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What's the difference between AES-CBC and AES-GCM? - Knowledgebase / Technical / Application Settings and Features / Encryption - PIA Support Portal

What's the difference between AES-CBC and AES-GCM?

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We recently incorporated AES-GCM encryption as an encryption option for updated installations and default encryption for new installs and we will continue to add this feature in all applications. 

AES-GCM is a more secure cipher than AES-CBC, because AES-CBC, operates by XOR'ing (eXclusive OR) each block with the previous block and cannot be written in parallel. This affects performance due to the complex mathematics involved requiring serial encryption. AES-CBC also is vulnerable to padding oracle attacks, which exploit the tendency of block ciphers to add arbitrary values onto the end of the last block in a sequence in order to meet the specified block size. 

The Galois/Counter Mode (GCM) of operation (AES-128-GCM), however, operates quite differently. As the name suggests, GCM combines Galois field multiplication with the counter mode of operation for block ciphers. The counter mode of operation is designed to turn block ciphers into stream ciphers, where each block is encrypted with a pseudorandom value from a “keystream”. This concept achieves this by using successive values of an incrementing “counter” such that every block is encrypted with a unique value that is unlikely to reoccur. The Galois field multiplication component takes this to the next level by conceptualizing each block as its own finite field for the use of encryption on the basis of the AES standard. Additionally, AES-GCM incorporates the handshake authentication into the cipher natively and, as such, it does not require a handshake.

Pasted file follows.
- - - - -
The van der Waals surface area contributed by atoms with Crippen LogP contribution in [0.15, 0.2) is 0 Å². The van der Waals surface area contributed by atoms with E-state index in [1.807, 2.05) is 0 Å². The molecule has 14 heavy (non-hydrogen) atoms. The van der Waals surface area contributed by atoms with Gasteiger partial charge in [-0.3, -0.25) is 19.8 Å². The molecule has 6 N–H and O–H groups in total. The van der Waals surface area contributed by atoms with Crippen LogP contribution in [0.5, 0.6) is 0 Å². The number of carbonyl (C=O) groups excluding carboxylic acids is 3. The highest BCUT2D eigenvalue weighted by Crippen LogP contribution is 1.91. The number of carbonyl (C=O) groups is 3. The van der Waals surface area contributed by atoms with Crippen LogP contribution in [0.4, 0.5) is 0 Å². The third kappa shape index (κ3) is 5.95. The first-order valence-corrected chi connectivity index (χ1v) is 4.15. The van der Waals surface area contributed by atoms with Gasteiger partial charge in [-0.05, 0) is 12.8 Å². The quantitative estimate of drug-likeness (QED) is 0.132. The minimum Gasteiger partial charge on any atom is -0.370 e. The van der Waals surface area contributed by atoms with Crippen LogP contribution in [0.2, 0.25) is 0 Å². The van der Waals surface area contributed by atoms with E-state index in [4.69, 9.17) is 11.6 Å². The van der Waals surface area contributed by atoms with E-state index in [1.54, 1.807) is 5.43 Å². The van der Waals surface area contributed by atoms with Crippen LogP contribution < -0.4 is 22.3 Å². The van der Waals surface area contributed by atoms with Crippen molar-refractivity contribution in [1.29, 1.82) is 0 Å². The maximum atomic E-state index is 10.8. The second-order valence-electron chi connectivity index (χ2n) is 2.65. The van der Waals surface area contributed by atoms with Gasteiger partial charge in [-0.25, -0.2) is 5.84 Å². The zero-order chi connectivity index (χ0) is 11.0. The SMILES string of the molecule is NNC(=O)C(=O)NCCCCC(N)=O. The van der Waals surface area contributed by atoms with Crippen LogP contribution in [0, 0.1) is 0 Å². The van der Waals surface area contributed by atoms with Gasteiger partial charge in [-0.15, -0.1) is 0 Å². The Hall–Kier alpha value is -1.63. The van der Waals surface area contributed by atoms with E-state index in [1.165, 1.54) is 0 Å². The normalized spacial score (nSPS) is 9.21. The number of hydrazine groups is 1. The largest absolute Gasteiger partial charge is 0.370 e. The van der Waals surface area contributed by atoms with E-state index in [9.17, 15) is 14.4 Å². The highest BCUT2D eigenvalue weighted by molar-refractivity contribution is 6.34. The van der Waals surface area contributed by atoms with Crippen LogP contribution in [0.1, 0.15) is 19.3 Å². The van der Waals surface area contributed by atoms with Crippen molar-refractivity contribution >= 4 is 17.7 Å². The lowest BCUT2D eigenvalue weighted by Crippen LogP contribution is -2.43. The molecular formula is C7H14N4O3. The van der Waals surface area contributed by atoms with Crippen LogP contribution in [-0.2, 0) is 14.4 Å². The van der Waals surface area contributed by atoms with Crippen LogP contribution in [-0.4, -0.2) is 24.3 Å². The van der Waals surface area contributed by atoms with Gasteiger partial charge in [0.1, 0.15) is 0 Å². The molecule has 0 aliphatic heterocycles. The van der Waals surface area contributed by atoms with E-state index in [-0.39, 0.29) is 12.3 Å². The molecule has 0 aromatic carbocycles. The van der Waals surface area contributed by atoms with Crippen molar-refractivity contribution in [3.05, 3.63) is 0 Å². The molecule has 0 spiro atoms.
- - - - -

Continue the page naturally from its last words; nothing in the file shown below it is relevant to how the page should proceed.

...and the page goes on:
AES-GCM is written in parallel which means throughput is significantly higher than AES-CBC by lowering encryption overheads. Each block with AES-GCM can be encrypted independently. The AES-GCM mode of operation can actually be carried out in parallel both for encryption and decryption. The additional security that this method provides also allows the VPN to use only a 128-bit key, whereas AES-CBC typically requires a 256-bit key to be considered secure. 

CBC ciphers were removed in May of 2021. Information based on this decision can be found here.  

You are able to use GCM ciphers (such as aes-128-gcm) on any of our OpenVPN ports. Simply change the cipher, and also add the line 'ncp-disable' to your config file. 

Although AES-256-GCM is available, it is costly from a computational standpoint at this time and should be used with other practices and methods to ensure enhanced security and privacy.